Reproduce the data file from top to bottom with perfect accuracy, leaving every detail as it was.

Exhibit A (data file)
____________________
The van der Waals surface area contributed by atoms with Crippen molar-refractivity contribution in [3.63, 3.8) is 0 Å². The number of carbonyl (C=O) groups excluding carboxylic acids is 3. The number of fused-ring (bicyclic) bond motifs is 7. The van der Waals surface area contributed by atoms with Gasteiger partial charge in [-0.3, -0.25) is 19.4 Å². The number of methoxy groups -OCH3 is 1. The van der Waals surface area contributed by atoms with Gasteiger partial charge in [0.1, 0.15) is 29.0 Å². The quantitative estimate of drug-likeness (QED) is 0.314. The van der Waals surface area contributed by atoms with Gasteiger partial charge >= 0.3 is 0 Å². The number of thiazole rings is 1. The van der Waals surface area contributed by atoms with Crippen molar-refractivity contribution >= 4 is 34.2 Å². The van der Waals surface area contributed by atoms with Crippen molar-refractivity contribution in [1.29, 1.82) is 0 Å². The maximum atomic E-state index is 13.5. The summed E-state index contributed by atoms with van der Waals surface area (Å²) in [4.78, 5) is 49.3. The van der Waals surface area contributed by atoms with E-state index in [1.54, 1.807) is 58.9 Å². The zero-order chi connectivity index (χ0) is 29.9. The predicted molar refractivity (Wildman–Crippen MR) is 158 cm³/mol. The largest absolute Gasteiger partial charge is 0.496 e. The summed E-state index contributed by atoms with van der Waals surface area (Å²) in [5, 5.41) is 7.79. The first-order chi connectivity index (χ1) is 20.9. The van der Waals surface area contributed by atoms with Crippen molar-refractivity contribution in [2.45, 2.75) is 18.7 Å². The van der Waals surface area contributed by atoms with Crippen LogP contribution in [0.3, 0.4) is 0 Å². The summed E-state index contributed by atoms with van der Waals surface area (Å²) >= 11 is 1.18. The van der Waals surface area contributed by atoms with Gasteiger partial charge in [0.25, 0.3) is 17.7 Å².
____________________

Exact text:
The van der Waals surface area contributed by atoms with Crippen molar-refractivity contribution in [3.63, 3.8) is 0 Å². The number of carbonyl (C=O) groups excluding carboxylic acids is 3. The number of fused-ring (bicyclic) bond motifs is 7. The van der Waals surface area contributed by atoms with Gasteiger partial charge in [-0.3, -0.25) is 19.4 Å². The number of methoxy groups -OCH3 is 1. The van der Waals surface area contributed by atoms with Gasteiger partial charge in [0.1, 0.15) is 29.0 Å². The quantitative estimate of drug-likeness (QED) is 0.314. The van der Waals surface area contributed by atoms with Gasteiger partial charge >= 0.3 is 0 Å². The number of thiazole rings is 1. The van der Waals surface area contributed by atoms with Crippen molar-refractivity contribution >= 4 is 34.2 Å². The van der Waals surface area contributed by atoms with Crippen molar-refractivity contribution in [1.29, 1.82) is 0 Å². The maximum atomic E-state index is 13.5. The summed E-state index contributed by atoms with van der Waals surface area (Å²) in [4.78, 5) is 49.3. The van der Waals surface area contributed by atoms with E-state index in [1.54, 1.807) is 58.9 Å². The zero-order chi connectivity index (χ0) is 29.9. The predicted molar refractivity (Wildman–Crippen MR) is 158 cm³/mol. The largest absolute Gasteiger partial charge is 0.496 e. The summed E-state index contributed by atoms with van der Waals surface area (Å²) in [5, 5.41) is 7.79. The first-order chi connectivity index (χ1) is 20.9. The van der Waals surface area contributed by atoms with Crippen molar-refractivity contribution in [2.45, 2.75) is 18.7 Å². The van der Waals surface area contributed by atoms with Crippen LogP contribution in [0.3, 0.4) is 0 Å². The summed E-state index contributed by atoms with van der Waals surface area (Å²) >= 11 is 1.18. The van der Waals surface area contributed by atoms with Gasteiger partial charge in [0.25, 0.3) is 17.7 Å².